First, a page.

Homepage of Boris Haase




Previous

#73: Extension Number Theory on 17.04.2018

The following section presupposes the results established in the chapters on Set Theory and Nonstandard Analysis.

Collatz theorem: The sequence n/2 for even n and 3n + 1 for odd n always ends at 1 for n ∈ ℕ*.

Proof: After one iteration, by (Jeffrey C. Lagarias: The 3x+1 problem and its generalizations; American Mathematical Monthly 92 (1985), 3 - 23), we obtain the expected value 3n/4 + O(1), from which the sequence cannot grow unlimitedly. By (Ivan Slapničar: There are no cycles in the 3n + 1 sequence; https://arxiv.org/pdf/1706.08399v1.pdf), only the trivial cycle 1 - 4 - 2 - 1 exists.⃞

Definition: || · ||d is the distance to the next integer.

Littlewood theorem in conventional mathematics: For all a, b ∈ cℝ and n ∈ cℕ*, we have that:

formula_001

Proof: Let r and s be the denominators of a and b with precision w and n, all natural multiples of rs. Then by the Dirichlet approximation theorem:

formula_002

Refutation of the Littlewood conjecture in nonstandard mathematics: Let a = b := ώ-3/2. Then:

ώ ||ώa||d ||ώb||d = 1 ≠ 0.⃞

The generalised Riemann hypothesis holds as

Theorem: For minimal ε ∈ [½, 1], σ(0) := χ(0) = 0, σ(x) := σ(n) = r(n) + σ(n - 1), d := σ(ώ)/(ώ + 1)s, σ(x) = O(xε), r(n) = ±χ(n), an arbitrary Dirichlet character χ(n) with ⌊x⌋ = n and n ∈ ωℕ*, the Dirichlet L-function L(s, χ) with s ∈ ωℂ, x ∈ ω≥1 and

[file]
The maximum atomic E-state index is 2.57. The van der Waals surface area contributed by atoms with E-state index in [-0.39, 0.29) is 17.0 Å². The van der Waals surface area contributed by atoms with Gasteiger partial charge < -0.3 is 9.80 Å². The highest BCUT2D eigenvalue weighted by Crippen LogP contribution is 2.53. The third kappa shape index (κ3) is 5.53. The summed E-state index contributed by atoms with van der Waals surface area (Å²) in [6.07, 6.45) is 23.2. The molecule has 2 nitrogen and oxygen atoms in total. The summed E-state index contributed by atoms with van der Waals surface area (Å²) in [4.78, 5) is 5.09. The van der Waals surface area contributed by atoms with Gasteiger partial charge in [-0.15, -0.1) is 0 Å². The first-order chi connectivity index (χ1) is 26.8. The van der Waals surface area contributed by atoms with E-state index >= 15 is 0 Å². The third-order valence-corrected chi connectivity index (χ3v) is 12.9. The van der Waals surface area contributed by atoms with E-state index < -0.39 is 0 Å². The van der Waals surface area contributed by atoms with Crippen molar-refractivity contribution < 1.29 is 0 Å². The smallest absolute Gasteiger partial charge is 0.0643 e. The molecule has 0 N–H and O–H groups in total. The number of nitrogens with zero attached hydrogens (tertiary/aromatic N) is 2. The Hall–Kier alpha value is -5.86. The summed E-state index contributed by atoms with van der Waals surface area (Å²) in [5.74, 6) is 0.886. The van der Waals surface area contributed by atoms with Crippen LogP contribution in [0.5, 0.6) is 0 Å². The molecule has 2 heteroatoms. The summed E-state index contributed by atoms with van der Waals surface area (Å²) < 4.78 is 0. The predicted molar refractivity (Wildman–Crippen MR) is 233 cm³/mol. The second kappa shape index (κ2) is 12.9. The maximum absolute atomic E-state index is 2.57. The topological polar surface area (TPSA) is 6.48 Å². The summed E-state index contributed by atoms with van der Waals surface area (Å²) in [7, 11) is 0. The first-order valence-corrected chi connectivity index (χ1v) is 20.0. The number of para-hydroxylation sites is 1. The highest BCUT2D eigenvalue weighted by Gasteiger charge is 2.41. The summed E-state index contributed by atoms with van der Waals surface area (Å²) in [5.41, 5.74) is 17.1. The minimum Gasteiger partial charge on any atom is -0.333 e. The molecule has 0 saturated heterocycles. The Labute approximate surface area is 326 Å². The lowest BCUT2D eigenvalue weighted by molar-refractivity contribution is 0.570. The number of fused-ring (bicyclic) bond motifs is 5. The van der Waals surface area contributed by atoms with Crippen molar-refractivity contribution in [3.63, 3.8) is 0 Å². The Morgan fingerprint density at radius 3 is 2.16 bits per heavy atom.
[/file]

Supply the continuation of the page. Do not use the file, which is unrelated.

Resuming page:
formula_005

ε = ½ holds (see [887], p. 56 f.).

Indirect proof: Assume ε ∈ ]½, 1]. If s := ½ + it with t ∈ cℝ is an arbitrary non-trivial zero of L(s, χ), then also all δ + it with δ ∈ ]½, ε]. This yields the contradiction.⃞

Remark: The Riemann hypothesis follows from χ(n) = 1 for all n ∈ ωℕ*. Also χ2(n) is Dirichlet character. Note the functional equation for ε ∈ [0, ½[ (see [887], p. 108).

Prime number theorem: For x ∈ ω≥2657 and π(x) := |ℙ≤x|, we have that

formula_006

Proof: The claim follows by Lowell Schoenfeld: Sharper Bounds for the Chebyshev Functions θ(x) and ψ(x). II; Mathematics of Computation Vol. 30, No. 134 (1976), 337 - 360.⃞

Goldbach's theorem: Every n ∈ 2ℕ* \ {2} may be written as n = p + q with (p, q) ∈ ℙ2.

Proof: By the prime number theorem, the number n may be written as the sum of two primes with probability ln-2n. If we sufficiently account for statistical imprecision with another factor of ln-2n, then the claim follows, since the theorem is known to hold for n ≤ 4 1018 and 1012 ln4n < n otherwise.⃞

Similarly, Lemoine's conjecture, which was verified for n ∈ [4, 5 108]ωℕ, is proven as

Corollary: The equation 2n - 1 = p + 2q ∈ ω>6 has always solutions p, q ∈ ωℙ.⃞

Similarly, it follows directly Polignac's conjecture as

Corollary: For every fixed k ∈ cℕ*, there are O(ώ/ln2ώ) numbers p, p + 2k ∈ ωℙ.⃞

Cramér's gap theorem: For every p ∈ ωℙ \ {max ωℙ} and q = min ω>p, q - p = O(ln2p) holds.

Proof: Because of the prime number theorem and the basically and sectionally uniform distribution of the prime gaps, the distance q - p is at most c ⌊ln p⌋ ⌈ln p⌉ for a small c ∈ c>0.⃞

Oppermann's conjecture follows directly as

Corollary: For every n ∈ ω>1, there is at least one (p, q) ∈ ℙ2 with n2 - n < p < n2 < q < n2 + n.⃞

© 17.04.2018 by Boris Haase


Valid XHTML 1.0 • disclaimer • mail@boris-haase.de • pdf-version • bibliography • subjects • definitions • statistics • php-code • rss-feed • top